Animate the language

Use variations in intonation and facial expressions in conversations with your child. Modulate volume, gesticulate, and emote. Maximize eye contact and let your child see your face and the movement of your lips when you are speaking. For those who are willing to experiment with makeup: bright red lipstick is a wonderful tool for keeping your little one’s attention. Your child is already fascinated by you, the beloved caretaker, so but by animating the way you talk you create interest around the act of talking itself.

Many researchers believe that music activates the entire brain by connecting the right and left hemispheres and maximizing learning capacity. That’s why teaching a child language concepts through music and dance, like we do at ECDA, is one of the most effective ways to facilitate the process. Playing and singing favorite songs and nursery rhymes will help your child memorize and solidify words and concepts with the help of melody and rhythm.

Read as often and as much as you can

In the world of many theories about early language acquisition, researchers seem to agree on one thing: the amount of time parents spend reading with and to their child is a good predictor of future reading success. You can start with simple board books and graduate to picture books and longer stories as your child gets older. Read favorite books over and over and encourage your child to join in with words he or she knows. Point at images and connect them with words and concepts. Keep referring to the books you have read and find connections to them in your everyday life.

Use media thoughtfully and sparingly

 Don’t use television and media as a substitute for teaching your child language. TV programs and computer games lack the aspect of interaction which is essential for the learning process. Still, educational programing can become an effective tool in teaching your child concepts and expanding their language, but only if it’s used to supplement personal interaction with the child. Research has shown that “quality” screen time in the form of educational programming can strengthen children’s language skills, especially when co-viewed with a caretaker. The general guideline from The American Academy of Pediatrics is to limit TV watching to two hours of quality programming per day for children 2 and older.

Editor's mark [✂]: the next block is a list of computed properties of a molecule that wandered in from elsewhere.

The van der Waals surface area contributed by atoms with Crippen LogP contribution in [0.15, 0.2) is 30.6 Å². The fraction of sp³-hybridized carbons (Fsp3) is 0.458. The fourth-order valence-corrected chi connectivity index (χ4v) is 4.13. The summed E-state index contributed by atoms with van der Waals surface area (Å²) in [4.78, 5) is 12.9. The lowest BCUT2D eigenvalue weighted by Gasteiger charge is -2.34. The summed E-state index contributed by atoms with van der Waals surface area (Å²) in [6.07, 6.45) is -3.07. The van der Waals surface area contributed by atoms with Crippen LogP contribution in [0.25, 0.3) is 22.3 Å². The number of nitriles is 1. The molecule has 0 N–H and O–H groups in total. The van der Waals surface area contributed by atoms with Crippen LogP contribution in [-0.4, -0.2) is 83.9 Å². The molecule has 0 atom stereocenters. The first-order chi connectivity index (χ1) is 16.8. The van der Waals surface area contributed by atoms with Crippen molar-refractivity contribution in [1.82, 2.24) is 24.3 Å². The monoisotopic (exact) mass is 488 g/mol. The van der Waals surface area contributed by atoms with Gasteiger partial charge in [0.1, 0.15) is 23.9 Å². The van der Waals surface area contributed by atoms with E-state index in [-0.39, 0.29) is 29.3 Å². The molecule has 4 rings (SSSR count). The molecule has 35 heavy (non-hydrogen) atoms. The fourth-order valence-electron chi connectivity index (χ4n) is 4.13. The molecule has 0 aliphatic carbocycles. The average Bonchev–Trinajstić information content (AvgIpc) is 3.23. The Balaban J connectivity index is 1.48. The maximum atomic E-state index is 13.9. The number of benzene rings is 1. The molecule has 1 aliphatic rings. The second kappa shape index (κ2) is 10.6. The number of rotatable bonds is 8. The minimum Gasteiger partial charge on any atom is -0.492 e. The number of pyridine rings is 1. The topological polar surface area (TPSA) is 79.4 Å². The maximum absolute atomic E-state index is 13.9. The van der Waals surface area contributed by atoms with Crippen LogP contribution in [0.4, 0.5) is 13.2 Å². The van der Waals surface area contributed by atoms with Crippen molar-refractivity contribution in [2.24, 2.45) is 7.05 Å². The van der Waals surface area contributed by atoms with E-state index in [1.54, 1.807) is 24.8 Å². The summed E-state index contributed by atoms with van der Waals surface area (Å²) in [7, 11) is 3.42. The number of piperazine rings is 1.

Attend to ear infections

Ear infections are common, but they need to be taken seriously. Severe inflammation of the middle ear can put a child at risk for hearing loss and, consequently, language delay. If your child appears to have an earache, schedule an appointment with your pediatrician, and make sure to carefully follow any treatment recommendations, including a follow up consultation.

Always explore and discover

Be it virtual or real, a trip to the zoo, the aquarium, a gallery or a museum can open up a whole new world for your child. Utilize these experiences to create new stories, and as you narrate the day to your child, include new words, naming all that was seen and done. Always encourage inquiry and curiosity but be prepared for a slew of “why’s” as your child becomes more adept at verbalization.


We at ECDA have developed several programs dedicated to facilitating language acquisition through music, word games, and an array of interactive experiences. We teach children language in order to provide them with the means to communicate their thoughts and emotions and increase their ability to navigate the world. We wish you much patience and joy as you help your child learn, and hope that we can provide you with the necessary advice and support.